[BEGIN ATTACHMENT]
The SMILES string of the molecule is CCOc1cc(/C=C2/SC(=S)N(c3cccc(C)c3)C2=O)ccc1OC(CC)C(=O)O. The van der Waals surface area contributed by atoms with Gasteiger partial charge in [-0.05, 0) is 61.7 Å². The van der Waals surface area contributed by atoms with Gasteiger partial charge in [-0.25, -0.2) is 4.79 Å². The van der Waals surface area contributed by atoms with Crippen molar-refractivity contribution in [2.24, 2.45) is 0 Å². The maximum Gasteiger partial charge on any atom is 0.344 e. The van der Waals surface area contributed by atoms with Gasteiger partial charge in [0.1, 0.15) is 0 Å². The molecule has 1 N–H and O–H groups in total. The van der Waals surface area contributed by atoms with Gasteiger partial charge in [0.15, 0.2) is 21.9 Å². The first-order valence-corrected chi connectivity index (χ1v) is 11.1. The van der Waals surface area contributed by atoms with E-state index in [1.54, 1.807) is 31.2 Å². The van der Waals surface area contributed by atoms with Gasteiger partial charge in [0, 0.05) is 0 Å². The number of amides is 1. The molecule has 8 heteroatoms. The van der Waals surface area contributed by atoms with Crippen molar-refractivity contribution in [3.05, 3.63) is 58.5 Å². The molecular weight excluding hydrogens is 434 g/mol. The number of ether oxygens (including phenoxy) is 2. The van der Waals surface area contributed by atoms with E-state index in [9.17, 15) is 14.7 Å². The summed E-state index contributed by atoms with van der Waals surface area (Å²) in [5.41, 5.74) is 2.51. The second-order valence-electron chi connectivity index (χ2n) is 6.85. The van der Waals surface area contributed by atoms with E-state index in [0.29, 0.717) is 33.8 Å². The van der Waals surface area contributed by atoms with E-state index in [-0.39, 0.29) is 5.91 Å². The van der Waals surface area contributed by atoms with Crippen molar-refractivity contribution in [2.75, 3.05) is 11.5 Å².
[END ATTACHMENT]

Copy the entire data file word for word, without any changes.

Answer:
The SMILES string of the molecule is CCOc1cc(/C=C2/SC(=S)N(c3cccc(C)c3)C2=O)ccc1OC(CC)C(=O)O. The van der Waals surface area contributed by atoms with Gasteiger partial charge in [-0.05, 0) is 61.7 Å². The van der Waals surface area contributed by atoms with Gasteiger partial charge in [-0.25, -0.2) is 4.79 Å². The van der Waals surface area contributed by atoms with Crippen molar-refractivity contribution in [2.24, 2.45) is 0 Å². The maximum Gasteiger partial charge on any atom is 0.344 e. The van der Waals surface area contributed by atoms with Gasteiger partial charge in [0.1, 0.15) is 0 Å². The molecule has 1 N–H and O–H groups in total. The van der Waals surface area contributed by atoms with Gasteiger partial charge in [0.15, 0.2) is 21.9 Å². The first-order valence-corrected chi connectivity index (χ1v) is 11.1. The van der Waals surface area contributed by atoms with E-state index in [1.54, 1.807) is 31.2 Å². The van der Waals surface area contributed by atoms with Gasteiger partial charge in [0, 0.05) is 0 Å². The number of amides is 1. The molecule has 8 heteroatoms. The van der Waals surface area contributed by atoms with Crippen molar-refractivity contribution in [3.05, 3.63) is 58.5 Å². The molecular weight excluding hydrogens is 434 g/mol. The number of ether oxygens (including phenoxy) is 2. The van der Waals surface area contributed by atoms with E-state index in [9.17, 15) is 14.7 Å². The summed E-state index contributed by atoms with van der Waals surface area (Å²) in [5.41, 5.74) is 2.51. The second-order valence-electron chi connectivity index (χ2n) is 6.85. The van der Waals surface area contributed by atoms with E-state index in [0.29, 0.717) is 33.8 Å². The van der Waals surface area contributed by atoms with E-state index in [-0.39, 0.29) is 5.91 Å². The van der Waals surface area contributed by atoms with Crippen molar-refractivity contribution in [2.75, 3.05) is 11.5 Å².